back to article MIPS quietly bares its processor architecture to universities

The MIPS processor architecture behind many graphics cards and the PlayStation 2 is being laid bare by its licensee Imagination Technologies. While ARM and Intel dominate the chip market, the MIPS third option is still a significant player in the industry – but what goes on inside processors is a closely guarded secret. …

  1. A Non e-mouse Silver badge

    The first time..?

    For the first time in the history of modern processors, a CPU architecture will be opened up to universities...

    OpenSparc or OpenRISC anyone? (I'm sure there are others out there)

  2. Ru'

    I know that if I don't understand it's not for me, but (sorry if I missed it) what does RTL mean?

    1. joeldillon

      Register Transfer Level.

      http://en.wikipedia.org/wiki/Register-transfer_level

    2. The last doughnut

      Lost of bugs, usually

      RTL is the design source code. We haven't been using schematics to design logic circuits for years now. Instead we use a hardware description language at the register-transfer level.

  3. Mage Silver badge

    Interesting

    While ARM is nice an ARM monopoly is no better eventually than an an x86-64 one.

    It's a pity that there seems to be so little diversity?

    Propeller

    Sparc

    Alpha

    PPC

    Transputer

    On microcontrollers there is less diversity too. Interesting that there are 50 cent 32bit ARMs competing now with 8 bit chips such as 8051, Atmel, Microchip PIC and embedded Z80 and 6502 in ASICs. The 32 bit ARM cores now in ASICs and FPGAs replacing old 8 bit cores.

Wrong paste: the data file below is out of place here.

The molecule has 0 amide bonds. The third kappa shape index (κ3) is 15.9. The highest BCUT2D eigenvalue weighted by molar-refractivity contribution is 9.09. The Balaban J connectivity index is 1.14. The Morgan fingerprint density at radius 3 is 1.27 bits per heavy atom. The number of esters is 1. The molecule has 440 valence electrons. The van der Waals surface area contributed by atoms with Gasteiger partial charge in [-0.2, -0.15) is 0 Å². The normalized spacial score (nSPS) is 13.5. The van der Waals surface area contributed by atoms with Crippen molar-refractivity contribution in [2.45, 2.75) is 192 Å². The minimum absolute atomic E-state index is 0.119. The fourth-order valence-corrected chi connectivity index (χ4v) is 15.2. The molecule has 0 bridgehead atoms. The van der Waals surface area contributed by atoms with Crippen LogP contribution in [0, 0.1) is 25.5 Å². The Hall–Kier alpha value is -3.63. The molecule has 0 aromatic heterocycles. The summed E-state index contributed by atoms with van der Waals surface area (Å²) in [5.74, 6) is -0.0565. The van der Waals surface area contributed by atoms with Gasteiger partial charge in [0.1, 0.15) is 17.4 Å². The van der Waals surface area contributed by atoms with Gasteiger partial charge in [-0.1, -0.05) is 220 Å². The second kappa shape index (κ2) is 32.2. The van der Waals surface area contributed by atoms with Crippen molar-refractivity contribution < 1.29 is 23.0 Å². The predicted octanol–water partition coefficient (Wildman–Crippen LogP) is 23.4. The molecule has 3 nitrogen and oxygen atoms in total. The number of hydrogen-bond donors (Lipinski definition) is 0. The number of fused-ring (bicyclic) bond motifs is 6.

1. Alan Brown Silver badge

      Re: Interesting

      "Interesting that there are 50 cent 32bit ARMs competing now with 8 bit chips"

      They use less power and can do more much faster whilst generating less RF interference. (It was the FCC that killed the TRS-80 model1, not Tandy)

      Recall that the original ARM processor was famously fabbed without the Vcc connected to anything but still ran happily on leakage current.

      1. A Non e-mouse Silver badge

        Re: Interesting

        Recall that the original ARM processor was famously fabbed without the Vcc connected to anything but still ran happily on leakage current.

        Mentioned in this YouTube video by the man himself: www.youtube.com/watch?v=1jOJl8gRPyQ

    2. Eltonga
      Boffin

      Re: Interesting

      There is also TI's MSP430 series, that has a long history of low power consumption too.

  4. David Goadby

    Too little too late

    This seems like a desperate move to gain market share. But, if they "open" the architecture to university students how long do you think it will be before the whole information package is in the public domain?

    1. Alan Brown Silver badge

      Re: Too little too late

      "This seems like a desperate move to gain market share"

      It is. The number of embedded linux-on-MIPS devices has dropped to almost-irrelevance thanks to widespread ARM takeup and MIPS is facing the same pressure everywhere.

  5. Anonymous Coward